Book 42: The Chaos of Longing by K. Y. Robinson

In a world equipped with the opportunity to self-publish it’s a toss up – will this poetry speak to me? Will it be riddled with cliches and faux profundity? One never knows. This collection from K. Y. Robinson is a mixed bag, neither the best nor the worst that I’ve read.

I got this book via Goodreads Giveaways, signed by Robinson and everything. The circumstance of having received this book directly from the author makes giving it a mixed review a little more painful, but necessary nonetheless.

I was starkly disappointed the farther that I read – the first two poems in the collection grabbed me, I was ready for a devastating book. Unfortunately, I didn’t feel very satisfied by the time I finished it. Robinson addresses so many of my favorite subjects; topics in this collection range from her cultural background and her childhood to her victimhood to her sexual agency. There was so much potential here!

Like e. e. cummings, Robinson doesn’t capitalize anything throughout the course of the collection, including her name. I consider that a bit of a bold move, though it’s totally stylistic. Overall, this element of the collection didn’t really profoundly affect the way it read, but I considered it worth note. For the most part she seems to be a free form poet. I didn’t catch much meter, but I did catch (and promptly take issue with) a good deal of rhyming.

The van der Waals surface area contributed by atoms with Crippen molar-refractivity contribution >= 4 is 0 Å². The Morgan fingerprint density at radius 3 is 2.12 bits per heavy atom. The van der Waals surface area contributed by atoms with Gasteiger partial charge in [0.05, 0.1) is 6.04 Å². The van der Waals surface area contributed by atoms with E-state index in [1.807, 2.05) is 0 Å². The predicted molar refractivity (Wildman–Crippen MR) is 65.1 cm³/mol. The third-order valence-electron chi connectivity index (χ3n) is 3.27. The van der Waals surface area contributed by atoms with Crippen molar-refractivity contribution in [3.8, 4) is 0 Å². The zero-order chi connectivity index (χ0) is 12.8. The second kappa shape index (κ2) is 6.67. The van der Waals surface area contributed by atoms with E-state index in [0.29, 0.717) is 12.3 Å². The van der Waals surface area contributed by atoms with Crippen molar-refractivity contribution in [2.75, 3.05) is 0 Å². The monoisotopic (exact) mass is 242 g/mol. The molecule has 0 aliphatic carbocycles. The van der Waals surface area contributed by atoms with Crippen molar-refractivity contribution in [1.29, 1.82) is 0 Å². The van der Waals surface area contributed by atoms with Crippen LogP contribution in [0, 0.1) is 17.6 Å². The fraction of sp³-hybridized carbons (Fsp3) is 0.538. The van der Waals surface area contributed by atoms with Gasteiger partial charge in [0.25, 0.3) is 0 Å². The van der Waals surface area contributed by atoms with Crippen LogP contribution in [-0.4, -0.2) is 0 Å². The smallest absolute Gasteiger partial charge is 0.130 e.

There were so many great lines in this collection, but time and time again they were muddied by forced rhymes or other, weaker lines and images. In some poems Robinson is specific, uses images, and doesn’t force random rhyme patterns; I’ve dogeared (gasp) roughly a dozen very strong poems and took a mental note of dozens of stanzas that were incredible even when the entire poem wasn’t so concisely written. Don’t get me wrong, I have no issue with rhymes that don’t detract from the diction of a piece, but in multiple instances it was clear that the rhyme scheme in a poem took precedence over the strength of the language itself.

There were even a (slim) few instances in which it seemed that Robinson misused words (ie. “lynching” instead of “leeching” in “certain men” pg. 67). I hate to be harsh, but this collection was definitely in need of some polishing prior to publishing.

When Robinson didn’t limit herself by attempting an unnecessary rhyme or muddle things with cliches, her work shone as unique. I truly hope to see more from her in the future and see how her writing evolves.

My top five poems in the collection were “blood,” “1.7.93,” “charcoal,” “smoke,” and “gun and broom.”

Overall I give the book a 5/10.

The Chaos of Longing

Happy reading,


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